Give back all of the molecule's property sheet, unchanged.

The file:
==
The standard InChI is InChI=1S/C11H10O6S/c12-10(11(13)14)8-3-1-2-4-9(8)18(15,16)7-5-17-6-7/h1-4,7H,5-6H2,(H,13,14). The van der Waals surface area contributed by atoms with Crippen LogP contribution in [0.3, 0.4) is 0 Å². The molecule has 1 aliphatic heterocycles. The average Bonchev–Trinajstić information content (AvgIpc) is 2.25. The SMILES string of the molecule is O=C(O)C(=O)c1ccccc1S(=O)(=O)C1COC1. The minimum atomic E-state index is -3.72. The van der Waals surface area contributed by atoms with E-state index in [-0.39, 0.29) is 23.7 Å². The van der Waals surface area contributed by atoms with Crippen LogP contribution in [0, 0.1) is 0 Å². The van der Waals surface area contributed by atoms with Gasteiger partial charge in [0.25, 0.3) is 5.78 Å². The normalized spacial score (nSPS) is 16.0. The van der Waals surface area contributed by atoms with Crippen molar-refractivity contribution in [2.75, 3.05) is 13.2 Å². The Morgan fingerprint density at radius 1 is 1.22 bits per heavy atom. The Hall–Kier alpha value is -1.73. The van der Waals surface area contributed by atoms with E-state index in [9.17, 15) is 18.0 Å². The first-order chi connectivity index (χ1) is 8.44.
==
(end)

The standard InChI is InChI=1S/C11H10O6S/c12-10(11(13)14)8-3-1-2-4-9(8)18(15,16)7-5-17-6-7/h1-4,7H,5-6H2,(H,13,14). The van der Waals surface area contributed by atoms with Crippen LogP contribution in [0.3, 0.4) is 0 Å². The molecule has 1 aliphatic heterocycles. The average Bonchev–Trinajstić information content (AvgIpc) is 2.25. The SMILES string of the molecule is O=C(O)C(=O)c1ccccc1S(=O)(=O)C1COC1. The minimum atomic E-state index is -3.72. The van der Waals surface area contributed by atoms with E-state index in [-0.39, 0.29) is 23.7 Å². The van der Waals surface area contributed by atoms with Crippen LogP contribution in [0, 0.1) is 0 Å². The van der Waals surface area contributed by atoms with Gasteiger partial charge in [0.25, 0.3) is 5.78 Å². The normalized spacial score (nSPS) is 16.0. The van der Waals surface area contributed by atoms with Crippen molar-refractivity contribution in [2.75, 3.05) is 13.2 Å². The Morgan fingerprint density at radius 1 is 1.22 bits per heavy atom. The Hall–Kier alpha value is -1.73. The van der Waals surface area contributed by atoms with E-state index in [9.17, 15) is 18.0 Å². The first-order chi connectivity index (χ1) is 8.44.